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Imagine I place each requirement as a feature on my bugtracker. Would it be a nice idea? Are there better tools?

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closed as primarily opinion-based by Will, bluefeet Jul 17 at 1:35

Many good questions generate some degree of opinion based on expert experience, but answers to this question will tend to be almost entirely based on opinions, rather than facts, references, or specific expertise.If this question can be reworded to fit the rules in the help center, please edit the question.

You could see it as issue-management, in which you separates those in (defects, new features, improvements, tasks, etc). All these things finally end up in a product with a certain version. So the idea is good anyway! (Also you can then commit the new development with the issue id) –  Verhagen Feb 13 '10 at 15:39
When doing so, creating the release-notes get also straight forward. –  Verhagen Feb 13 '10 at 15:40

7 Answers 7

up vote 5 down vote accepted

I would say it's definitely a good idea, because you can easily track back later how the requirements and ideas envolved. You can also easily track your progress, time estimates, spent time etc.

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This is what I, and a lot of people do. Put the specifications in as bugs, and then resolve the bugs when they are complete features.

Its a great way of assessing the relative priority of resolving bugs vs adding new features. In a way, an empty project has got a lot of bugs, because it doesn't do anything!

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Bugtracking is all about closing entries. Product/requirement management is about keeping them alive.

BTW - some bug tracking systems support requirement management, but this is not the same.

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It depends how complex your requirements tracking requirements are likely to be. A full requirements tracking system will support sub-requirements to many level and possible integration with other project management tools. If the project is simple and so your needs are less complex then you could easily use a bug tracker instead.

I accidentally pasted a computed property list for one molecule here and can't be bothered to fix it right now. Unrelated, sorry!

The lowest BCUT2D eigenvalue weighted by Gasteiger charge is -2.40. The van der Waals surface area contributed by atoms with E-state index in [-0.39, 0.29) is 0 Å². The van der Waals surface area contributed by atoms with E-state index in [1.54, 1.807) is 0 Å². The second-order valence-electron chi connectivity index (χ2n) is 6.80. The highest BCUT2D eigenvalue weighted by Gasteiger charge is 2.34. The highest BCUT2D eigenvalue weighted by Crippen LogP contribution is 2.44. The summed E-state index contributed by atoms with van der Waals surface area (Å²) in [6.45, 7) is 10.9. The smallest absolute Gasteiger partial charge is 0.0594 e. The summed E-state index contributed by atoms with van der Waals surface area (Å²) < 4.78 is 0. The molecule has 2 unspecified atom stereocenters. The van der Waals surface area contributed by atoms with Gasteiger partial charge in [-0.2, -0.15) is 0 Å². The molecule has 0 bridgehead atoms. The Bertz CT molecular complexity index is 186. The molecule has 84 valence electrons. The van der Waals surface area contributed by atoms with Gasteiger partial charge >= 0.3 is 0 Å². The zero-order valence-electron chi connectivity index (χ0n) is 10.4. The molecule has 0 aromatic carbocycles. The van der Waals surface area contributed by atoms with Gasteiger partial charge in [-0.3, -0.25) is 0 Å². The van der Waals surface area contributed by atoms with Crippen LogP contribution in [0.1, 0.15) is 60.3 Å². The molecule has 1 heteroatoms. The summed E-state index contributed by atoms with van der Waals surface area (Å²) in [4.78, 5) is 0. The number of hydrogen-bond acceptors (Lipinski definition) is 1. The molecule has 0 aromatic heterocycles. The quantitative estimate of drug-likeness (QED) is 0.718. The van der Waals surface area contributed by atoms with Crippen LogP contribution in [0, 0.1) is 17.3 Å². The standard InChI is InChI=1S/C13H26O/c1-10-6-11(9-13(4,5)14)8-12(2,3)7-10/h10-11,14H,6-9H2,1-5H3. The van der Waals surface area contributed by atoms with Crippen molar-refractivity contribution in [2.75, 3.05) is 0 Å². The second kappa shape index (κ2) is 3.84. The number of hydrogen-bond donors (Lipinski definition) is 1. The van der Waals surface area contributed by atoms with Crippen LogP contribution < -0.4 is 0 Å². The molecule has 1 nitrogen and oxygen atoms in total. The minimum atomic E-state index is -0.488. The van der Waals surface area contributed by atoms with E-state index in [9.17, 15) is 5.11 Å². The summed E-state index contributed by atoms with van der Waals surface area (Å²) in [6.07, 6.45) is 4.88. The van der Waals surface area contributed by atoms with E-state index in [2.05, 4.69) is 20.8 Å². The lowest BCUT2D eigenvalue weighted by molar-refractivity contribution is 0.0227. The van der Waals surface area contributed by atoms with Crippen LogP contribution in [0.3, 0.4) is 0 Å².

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We do this - We transfer the Work Breakdown Structure (WBS) developed from the Marketing Requirements Document(MRD) into the bug tracker. We are then able to track/monitor progress on individual work items. the downside is that you have potentially the requirements definitions in two places, but for a small team like ours it hasn't been a problem.

We tried one time to only track in bug tracker but we found it hard to reconstitute the complete document when we needed to hand it to external users and or non technical users.

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Just for those who doesn't know : WBS is en.wikipedia.org/wiki/Work_breakdown_structure and MRD is en.wikipedia.org/wiki/Marketing_Requirements_Document –  Jader Dias Jun 9 '09 at 12:47
yeah. my bad. I will update and fix. –  MikeJ Jun 9 '09 at 16:30

In general I think using a tracking system like this for managing a project works very well.

The important part is that you want to put actionable items in your database - just listing the requirements isn't going to help if that requirement doesn't translate directly to the code/high level design you want to be implemented. So, for a requirement I might enter an issue to decompose the requirement into features, spawning new records for implementing the features.

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Bug Tracker is for defects, including documents. Tracking defects in your requirements documents is just as important if not more important to tracking defects in software. The earlier you find the defects the cheaper it is.

For initial functional requirements, I would just generate a separate tracker like a shopping list. As they are incorporated in the list, check off the item.

I apologize for the inital soapbox but a lot of people forget documents can have defects too, not just software.

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